But once aboard the Boeing 777-200 LR, having surveyed the spacious isles and seats, I relaxed a bit. From there, it only got better. The plush leather seats of the Business Elite class where Delta had graciously seated us had individual multi-functional consoles with cup holders, a fully retractable touch system media screen, and ports to attach digital headsets and more. Best of all, the seatback reclined a full 180 degrees for a normal, flat surface sleeping experience that was priceless.

Compared with regular transatlantic flights, Delta’s direct flight to India, not surprisingly, was more attuned to desi needs. The fact that masala chai was available upon asking was enough to convince me. From the cuisine to the entertainment, there was an array of desi and international choices. Needless to say, this was my most comfortable flight to India in all the years I’ve been travelling.

Flying high: Bilateral relations between Georgia and India

For me, however, being on board this flight was not only about the consumer experience. Over the recent past I had been witness to several developments that collectively pointed to growing ties between our “Peach State” and our native country.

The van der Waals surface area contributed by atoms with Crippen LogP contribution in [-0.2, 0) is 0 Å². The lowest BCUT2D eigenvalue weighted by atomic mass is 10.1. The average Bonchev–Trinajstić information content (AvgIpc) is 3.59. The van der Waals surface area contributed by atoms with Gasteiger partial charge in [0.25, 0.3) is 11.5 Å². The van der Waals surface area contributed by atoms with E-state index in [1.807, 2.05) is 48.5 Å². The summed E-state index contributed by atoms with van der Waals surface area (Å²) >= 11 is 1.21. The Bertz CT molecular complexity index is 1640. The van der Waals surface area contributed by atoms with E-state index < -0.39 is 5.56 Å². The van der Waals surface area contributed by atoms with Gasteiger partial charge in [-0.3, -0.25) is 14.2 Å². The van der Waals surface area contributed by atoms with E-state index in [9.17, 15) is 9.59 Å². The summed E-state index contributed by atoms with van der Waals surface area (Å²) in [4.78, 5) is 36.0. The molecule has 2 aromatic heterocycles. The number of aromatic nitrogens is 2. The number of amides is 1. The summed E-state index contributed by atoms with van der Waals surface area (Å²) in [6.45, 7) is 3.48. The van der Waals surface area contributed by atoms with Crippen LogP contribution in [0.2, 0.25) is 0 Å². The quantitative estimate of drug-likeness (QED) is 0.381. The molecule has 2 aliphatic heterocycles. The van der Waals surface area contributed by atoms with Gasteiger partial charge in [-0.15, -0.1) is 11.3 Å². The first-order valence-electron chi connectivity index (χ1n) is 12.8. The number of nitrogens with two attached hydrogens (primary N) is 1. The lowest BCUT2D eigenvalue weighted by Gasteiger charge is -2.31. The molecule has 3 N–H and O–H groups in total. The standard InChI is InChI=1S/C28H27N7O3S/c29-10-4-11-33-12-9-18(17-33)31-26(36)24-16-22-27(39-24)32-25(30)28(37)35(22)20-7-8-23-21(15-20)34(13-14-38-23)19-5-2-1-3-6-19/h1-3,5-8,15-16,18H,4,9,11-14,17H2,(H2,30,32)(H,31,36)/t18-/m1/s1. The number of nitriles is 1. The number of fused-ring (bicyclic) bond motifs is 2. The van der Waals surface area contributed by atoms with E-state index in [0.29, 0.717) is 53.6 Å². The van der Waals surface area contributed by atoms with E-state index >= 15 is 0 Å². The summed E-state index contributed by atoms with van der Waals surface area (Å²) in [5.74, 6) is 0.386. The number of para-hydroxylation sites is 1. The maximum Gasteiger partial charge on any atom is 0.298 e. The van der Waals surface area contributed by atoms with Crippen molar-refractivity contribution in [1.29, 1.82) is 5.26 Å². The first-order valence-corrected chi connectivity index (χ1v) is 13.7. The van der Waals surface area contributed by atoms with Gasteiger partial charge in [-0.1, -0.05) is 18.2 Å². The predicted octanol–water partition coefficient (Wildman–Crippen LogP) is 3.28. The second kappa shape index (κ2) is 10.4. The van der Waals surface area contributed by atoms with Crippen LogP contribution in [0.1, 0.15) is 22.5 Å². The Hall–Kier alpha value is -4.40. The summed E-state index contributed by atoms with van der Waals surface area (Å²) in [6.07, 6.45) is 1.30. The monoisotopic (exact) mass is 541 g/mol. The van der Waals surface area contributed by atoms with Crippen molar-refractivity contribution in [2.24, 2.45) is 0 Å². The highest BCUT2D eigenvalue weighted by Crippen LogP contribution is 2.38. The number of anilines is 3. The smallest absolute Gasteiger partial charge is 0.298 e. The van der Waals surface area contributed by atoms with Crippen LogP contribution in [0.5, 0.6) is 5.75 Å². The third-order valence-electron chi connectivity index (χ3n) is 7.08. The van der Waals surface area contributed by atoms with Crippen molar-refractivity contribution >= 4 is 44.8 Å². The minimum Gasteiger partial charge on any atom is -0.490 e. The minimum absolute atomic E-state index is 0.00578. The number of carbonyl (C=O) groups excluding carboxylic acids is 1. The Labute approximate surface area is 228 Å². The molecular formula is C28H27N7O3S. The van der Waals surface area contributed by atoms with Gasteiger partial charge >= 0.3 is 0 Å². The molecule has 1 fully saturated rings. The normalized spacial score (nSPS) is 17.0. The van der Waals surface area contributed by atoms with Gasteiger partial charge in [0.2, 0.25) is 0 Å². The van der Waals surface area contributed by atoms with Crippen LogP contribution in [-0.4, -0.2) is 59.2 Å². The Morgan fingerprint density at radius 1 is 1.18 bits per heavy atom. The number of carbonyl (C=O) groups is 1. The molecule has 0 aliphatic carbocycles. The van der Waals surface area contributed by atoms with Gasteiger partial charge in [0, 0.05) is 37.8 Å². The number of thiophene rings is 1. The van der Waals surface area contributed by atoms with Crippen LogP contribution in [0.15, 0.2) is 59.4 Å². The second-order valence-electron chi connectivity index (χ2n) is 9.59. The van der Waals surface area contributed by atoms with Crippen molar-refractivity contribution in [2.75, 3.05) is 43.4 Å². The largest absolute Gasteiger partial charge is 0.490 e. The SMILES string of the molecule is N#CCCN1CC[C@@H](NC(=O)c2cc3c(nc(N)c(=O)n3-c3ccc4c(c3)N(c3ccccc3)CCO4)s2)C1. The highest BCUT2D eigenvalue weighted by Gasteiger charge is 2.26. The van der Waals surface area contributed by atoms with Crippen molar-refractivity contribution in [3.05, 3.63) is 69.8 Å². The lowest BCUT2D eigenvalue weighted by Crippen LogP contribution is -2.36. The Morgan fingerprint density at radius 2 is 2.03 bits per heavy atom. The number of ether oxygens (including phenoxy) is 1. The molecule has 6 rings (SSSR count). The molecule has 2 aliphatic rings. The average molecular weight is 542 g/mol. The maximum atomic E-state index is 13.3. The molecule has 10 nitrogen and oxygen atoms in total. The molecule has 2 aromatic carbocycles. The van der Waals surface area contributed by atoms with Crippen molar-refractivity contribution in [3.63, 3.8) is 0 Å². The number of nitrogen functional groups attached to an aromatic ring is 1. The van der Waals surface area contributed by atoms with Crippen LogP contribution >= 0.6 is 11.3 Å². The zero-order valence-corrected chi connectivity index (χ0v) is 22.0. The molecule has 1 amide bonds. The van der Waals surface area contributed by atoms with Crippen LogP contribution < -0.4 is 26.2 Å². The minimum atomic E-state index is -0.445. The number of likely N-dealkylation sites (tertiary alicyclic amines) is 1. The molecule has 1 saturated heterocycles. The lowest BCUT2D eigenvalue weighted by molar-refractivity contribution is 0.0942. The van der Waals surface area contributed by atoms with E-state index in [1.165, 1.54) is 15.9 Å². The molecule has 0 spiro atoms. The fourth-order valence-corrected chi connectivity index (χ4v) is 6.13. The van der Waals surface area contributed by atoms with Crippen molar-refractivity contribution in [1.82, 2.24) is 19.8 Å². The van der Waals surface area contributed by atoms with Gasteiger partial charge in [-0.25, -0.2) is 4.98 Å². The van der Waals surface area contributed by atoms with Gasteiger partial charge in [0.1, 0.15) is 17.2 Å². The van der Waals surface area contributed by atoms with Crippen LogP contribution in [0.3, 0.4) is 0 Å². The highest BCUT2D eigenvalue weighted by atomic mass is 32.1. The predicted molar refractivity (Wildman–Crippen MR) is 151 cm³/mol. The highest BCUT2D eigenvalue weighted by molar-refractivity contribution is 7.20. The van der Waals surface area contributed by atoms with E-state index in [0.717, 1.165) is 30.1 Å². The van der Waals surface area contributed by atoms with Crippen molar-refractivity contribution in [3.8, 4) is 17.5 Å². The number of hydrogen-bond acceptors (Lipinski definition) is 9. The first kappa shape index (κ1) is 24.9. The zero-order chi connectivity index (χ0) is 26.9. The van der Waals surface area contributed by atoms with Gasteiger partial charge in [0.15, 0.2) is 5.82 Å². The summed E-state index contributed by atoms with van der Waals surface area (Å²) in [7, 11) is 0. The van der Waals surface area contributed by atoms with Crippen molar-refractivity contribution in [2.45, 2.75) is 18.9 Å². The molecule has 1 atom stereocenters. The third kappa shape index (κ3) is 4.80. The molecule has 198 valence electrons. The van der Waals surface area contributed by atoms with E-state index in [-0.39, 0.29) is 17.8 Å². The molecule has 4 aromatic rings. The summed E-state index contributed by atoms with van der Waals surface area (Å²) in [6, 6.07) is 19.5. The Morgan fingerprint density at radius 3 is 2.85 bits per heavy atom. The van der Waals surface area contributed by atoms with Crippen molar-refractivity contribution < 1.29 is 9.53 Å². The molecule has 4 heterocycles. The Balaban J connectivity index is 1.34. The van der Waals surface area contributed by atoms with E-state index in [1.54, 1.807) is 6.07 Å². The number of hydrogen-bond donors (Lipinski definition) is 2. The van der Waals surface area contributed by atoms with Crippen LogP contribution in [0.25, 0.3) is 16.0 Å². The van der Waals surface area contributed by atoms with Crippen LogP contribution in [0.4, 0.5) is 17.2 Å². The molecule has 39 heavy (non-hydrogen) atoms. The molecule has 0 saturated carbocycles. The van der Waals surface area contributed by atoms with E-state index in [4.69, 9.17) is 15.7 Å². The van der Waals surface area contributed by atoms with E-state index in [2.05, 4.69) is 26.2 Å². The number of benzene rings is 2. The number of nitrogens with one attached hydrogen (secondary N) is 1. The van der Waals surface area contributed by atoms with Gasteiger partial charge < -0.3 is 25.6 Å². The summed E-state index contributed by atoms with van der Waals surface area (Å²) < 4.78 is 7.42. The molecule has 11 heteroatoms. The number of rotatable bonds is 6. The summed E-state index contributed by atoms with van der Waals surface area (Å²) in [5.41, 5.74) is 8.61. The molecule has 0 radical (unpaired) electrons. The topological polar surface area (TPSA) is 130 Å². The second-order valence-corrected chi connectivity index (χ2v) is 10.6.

From a trade and commerce perspective, interest in India has been steadily rising. During the flight, Commissioner Kenneth Stewart remarked how impressed he was by India’s double-digit GDP growth and its sustainability over the years.

At the Mumbai press conference for this inaugural flight, Frank Jahangir, Delta’s Staff VP of Sales and Affairs for Europe, Middle East, Africa and India, said, “With this launch, we are connecting the commercial hub of India with the commercial hub of the Southeastern United States.” Commissioner Stewart reinforced Jahangir’s comments when he highlighted the significance of connecting Atlanta with the “fifth largest economy in the world.” Stewart went on to share that trade between Georgia and India was up by 35 percent in just the preceding year, and added, “Wipro, Tundra, Hindalco have all invested in Georgia. Conversely, Delta as well as UPS and Coca Cola, whom we represent from Georgia, have invested in India.”